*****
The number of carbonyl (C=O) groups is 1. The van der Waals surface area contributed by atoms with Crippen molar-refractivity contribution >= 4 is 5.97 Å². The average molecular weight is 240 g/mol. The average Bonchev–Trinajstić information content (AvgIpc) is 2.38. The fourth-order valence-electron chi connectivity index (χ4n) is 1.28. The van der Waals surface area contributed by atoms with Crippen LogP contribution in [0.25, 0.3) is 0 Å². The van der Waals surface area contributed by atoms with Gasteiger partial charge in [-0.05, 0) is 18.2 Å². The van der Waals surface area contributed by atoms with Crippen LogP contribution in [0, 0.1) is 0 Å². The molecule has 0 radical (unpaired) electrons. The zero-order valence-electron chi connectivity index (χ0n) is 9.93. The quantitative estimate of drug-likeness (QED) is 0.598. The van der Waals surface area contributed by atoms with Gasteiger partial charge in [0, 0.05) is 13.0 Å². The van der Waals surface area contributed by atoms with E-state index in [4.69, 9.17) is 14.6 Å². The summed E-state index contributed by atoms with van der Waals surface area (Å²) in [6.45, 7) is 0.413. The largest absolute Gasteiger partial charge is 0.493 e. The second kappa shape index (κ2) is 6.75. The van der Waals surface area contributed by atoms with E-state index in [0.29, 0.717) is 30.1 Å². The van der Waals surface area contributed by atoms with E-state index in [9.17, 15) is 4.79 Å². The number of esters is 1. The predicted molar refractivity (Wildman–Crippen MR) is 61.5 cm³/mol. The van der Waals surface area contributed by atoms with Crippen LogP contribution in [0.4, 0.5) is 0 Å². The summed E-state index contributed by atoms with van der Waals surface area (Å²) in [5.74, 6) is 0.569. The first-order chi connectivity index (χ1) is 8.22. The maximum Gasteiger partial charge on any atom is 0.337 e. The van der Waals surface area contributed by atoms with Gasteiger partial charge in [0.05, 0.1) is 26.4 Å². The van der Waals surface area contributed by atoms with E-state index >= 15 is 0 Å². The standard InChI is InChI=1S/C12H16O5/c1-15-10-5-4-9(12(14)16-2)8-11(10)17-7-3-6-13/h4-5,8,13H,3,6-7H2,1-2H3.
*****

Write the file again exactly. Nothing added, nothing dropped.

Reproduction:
The number of carbonyl (C=O) groups is 1. The van der Waals surface area contributed by atoms with Crippen molar-refractivity contribution >= 4 is 5.97 Å². The average molecular weight is 240 g/mol. The average Bonchev–Trinajstić information content (AvgIpc) is 2.38. The fourth-order valence-electron chi connectivity index (χ4n) is 1.28. The van der Waals surface area contributed by atoms with Crippen LogP contribution in [0.25, 0.3) is 0 Å². The van der Waals surface area contributed by atoms with Gasteiger partial charge in [-0.05, 0) is 18.2 Å². The van der Waals surface area contributed by atoms with Crippen LogP contribution in [0, 0.1) is 0 Å². The molecule has 0 radical (unpaired) electrons. The zero-order valence-electron chi connectivity index (χ0n) is 9.93. The quantitative estimate of drug-likeness (QED) is 0.598. The van der Waals surface area contributed by atoms with Gasteiger partial charge in [0, 0.05) is 13.0 Å². The van der Waals surface area contributed by atoms with E-state index in [4.69, 9.17) is 14.6 Å². The summed E-state index contributed by atoms with van der Waals surface area (Å²) in [6.45, 7) is 0.413. The largest absolute Gasteiger partial charge is 0.493 e. The second kappa shape index (κ2) is 6.75. The van der Waals surface area contributed by atoms with E-state index in [0.29, 0.717) is 30.1 Å². The van der Waals surface area contributed by atoms with E-state index in [9.17, 15) is 4.79 Å². The number of esters is 1. The predicted molar refractivity (Wildman–Crippen MR) is 61.5 cm³/mol. The van der Waals surface area contributed by atoms with Crippen LogP contribution in [0.4, 0.5) is 0 Å². The summed E-state index contributed by atoms with van der Waals surface area (Å²) in [5.74, 6) is 0.569. The first-order chi connectivity index (χ1) is 8.22. The maximum Gasteiger partial charge on any atom is 0.337 e. The van der Waals surface area contributed by atoms with Gasteiger partial charge in [0.05, 0.1) is 26.4 Å². The van der Waals surface area contributed by atoms with E-state index >= 15 is 0 Å². The standard InChI is InChI=1S/C12H16O5/c1-15-10-5-4-9(12(14)16-2)8-11(10)17-7-3-6-13/h4-5,8,13H,3,6-7H2,1-2H3.